“I think they are finally glad that there’s somebody on the playground that is willing to punch the bully,” Perkins said of Trump and his team in January. “Look, Christianity is not all about being a welcome mat which people can just stomp their feet on.”

While Perkins has expressed interest in using his new position as an opportunity to support “religious freedom and the defense of religious minorities,” he might find that the USCIRF actually doesn’t require a significant change in focus from his own preoccupations with Christians’ rights.

The USCIRF dates back to 1998, when it was instituted as an independent, bipartisan U.S. federal government commission as part of the International Religious Freedom Act. The group’s stated goals include monitoring religious freedom violations around the globe and providing policy recommendations to the president, the Secretary of State, and Congress.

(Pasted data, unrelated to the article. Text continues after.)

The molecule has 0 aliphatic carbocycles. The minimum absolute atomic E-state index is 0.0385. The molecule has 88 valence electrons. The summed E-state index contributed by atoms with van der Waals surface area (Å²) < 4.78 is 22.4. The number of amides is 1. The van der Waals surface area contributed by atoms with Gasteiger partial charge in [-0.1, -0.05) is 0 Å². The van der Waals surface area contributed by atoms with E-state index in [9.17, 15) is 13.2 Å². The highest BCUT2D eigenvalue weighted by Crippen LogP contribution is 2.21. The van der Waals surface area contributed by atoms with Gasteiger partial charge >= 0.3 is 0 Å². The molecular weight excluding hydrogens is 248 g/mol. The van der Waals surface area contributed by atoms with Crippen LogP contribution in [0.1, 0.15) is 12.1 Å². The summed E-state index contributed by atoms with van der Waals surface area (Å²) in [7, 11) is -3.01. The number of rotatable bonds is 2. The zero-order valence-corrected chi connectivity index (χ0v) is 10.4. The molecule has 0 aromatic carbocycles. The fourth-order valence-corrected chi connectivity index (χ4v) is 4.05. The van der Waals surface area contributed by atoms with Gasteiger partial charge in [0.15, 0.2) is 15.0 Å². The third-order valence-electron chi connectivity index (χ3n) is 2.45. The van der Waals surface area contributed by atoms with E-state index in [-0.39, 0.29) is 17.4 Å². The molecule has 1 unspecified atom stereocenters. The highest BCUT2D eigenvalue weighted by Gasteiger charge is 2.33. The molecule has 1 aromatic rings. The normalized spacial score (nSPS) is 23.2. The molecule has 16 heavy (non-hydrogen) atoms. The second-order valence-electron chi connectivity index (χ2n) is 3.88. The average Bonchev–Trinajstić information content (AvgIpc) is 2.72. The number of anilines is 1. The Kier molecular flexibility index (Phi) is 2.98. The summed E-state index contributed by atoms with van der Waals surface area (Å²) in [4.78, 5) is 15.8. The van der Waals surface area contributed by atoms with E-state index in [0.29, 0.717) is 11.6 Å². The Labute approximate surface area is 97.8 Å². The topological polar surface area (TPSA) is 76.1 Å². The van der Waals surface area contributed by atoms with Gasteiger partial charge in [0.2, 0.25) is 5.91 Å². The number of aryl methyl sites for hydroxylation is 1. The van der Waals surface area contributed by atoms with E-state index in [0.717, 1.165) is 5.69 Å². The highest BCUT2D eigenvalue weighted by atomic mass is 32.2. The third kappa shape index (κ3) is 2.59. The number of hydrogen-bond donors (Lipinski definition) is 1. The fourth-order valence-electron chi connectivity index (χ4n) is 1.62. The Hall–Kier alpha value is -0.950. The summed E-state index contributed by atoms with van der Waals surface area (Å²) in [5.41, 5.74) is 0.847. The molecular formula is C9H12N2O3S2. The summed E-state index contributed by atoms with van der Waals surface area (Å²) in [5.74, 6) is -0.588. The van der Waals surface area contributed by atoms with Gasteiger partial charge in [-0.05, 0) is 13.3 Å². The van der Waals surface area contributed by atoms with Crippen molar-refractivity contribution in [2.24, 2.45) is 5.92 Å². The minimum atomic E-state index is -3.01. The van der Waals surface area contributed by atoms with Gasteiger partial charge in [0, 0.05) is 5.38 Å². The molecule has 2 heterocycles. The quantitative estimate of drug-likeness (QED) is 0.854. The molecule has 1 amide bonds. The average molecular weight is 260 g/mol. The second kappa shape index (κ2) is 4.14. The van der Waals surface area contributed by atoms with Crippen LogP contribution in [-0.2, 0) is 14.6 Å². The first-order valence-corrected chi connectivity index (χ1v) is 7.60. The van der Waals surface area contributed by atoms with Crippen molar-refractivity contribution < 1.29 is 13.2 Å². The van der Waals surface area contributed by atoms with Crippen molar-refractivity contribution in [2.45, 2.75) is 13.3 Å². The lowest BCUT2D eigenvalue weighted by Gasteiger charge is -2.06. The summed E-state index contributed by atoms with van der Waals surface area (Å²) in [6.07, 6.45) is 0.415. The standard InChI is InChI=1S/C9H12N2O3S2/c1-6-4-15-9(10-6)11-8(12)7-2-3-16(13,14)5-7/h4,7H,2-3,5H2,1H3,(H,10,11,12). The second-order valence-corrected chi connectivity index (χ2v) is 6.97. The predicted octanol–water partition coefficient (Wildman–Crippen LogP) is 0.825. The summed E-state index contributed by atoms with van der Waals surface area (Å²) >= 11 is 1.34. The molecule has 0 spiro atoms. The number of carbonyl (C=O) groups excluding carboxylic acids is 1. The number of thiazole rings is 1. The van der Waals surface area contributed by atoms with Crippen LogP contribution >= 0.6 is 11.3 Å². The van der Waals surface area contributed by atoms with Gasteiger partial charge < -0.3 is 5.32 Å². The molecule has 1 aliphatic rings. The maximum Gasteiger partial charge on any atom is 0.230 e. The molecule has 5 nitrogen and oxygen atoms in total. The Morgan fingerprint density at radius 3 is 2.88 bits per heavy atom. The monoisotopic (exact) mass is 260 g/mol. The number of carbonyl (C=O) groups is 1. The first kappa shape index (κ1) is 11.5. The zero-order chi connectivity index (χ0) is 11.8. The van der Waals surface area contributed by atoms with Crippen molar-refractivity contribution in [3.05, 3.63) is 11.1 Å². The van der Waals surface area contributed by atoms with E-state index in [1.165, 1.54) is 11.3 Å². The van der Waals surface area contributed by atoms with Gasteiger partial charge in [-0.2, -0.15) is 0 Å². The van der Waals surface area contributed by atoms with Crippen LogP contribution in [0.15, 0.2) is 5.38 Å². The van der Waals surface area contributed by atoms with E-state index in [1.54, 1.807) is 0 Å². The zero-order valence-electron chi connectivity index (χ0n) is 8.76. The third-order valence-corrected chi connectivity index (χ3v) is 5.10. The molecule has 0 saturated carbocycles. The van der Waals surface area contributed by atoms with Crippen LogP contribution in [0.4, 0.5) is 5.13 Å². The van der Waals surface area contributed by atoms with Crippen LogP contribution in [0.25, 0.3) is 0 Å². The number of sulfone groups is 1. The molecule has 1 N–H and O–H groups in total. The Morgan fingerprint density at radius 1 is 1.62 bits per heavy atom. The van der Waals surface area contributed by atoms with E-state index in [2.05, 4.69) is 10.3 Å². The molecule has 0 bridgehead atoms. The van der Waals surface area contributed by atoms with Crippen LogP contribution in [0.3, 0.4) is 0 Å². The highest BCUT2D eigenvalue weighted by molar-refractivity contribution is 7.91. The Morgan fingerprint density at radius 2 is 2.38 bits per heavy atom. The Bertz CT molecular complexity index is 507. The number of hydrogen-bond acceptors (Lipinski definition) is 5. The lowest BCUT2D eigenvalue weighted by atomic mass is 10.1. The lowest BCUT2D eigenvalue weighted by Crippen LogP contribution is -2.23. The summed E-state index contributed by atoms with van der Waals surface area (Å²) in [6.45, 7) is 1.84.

Nevertheless, since the USCIRF’s inception, the commission has largely been populated by conservative Christians and has received significant pushback from advocates of religious pluralism, especially those interested in Muslim citizens’ religious freedom at home and abroad.

In 2010, Safiya Ghori-Ahmad filed suit against the USCIRF, claiming that they hired her as a South Asia policy analyst but quickly reneged on the offer on the grounds of her Muslim faith. Ghori-Ahmad’s suit quoted Nina Shea, a founding USCIRF commissioner, as saying in an email that hiring Ghori-Ahmad to analyze religious freedom in Pakistan would be the equivalent of “hiring an IRA activist to research the UK twenty years ago.”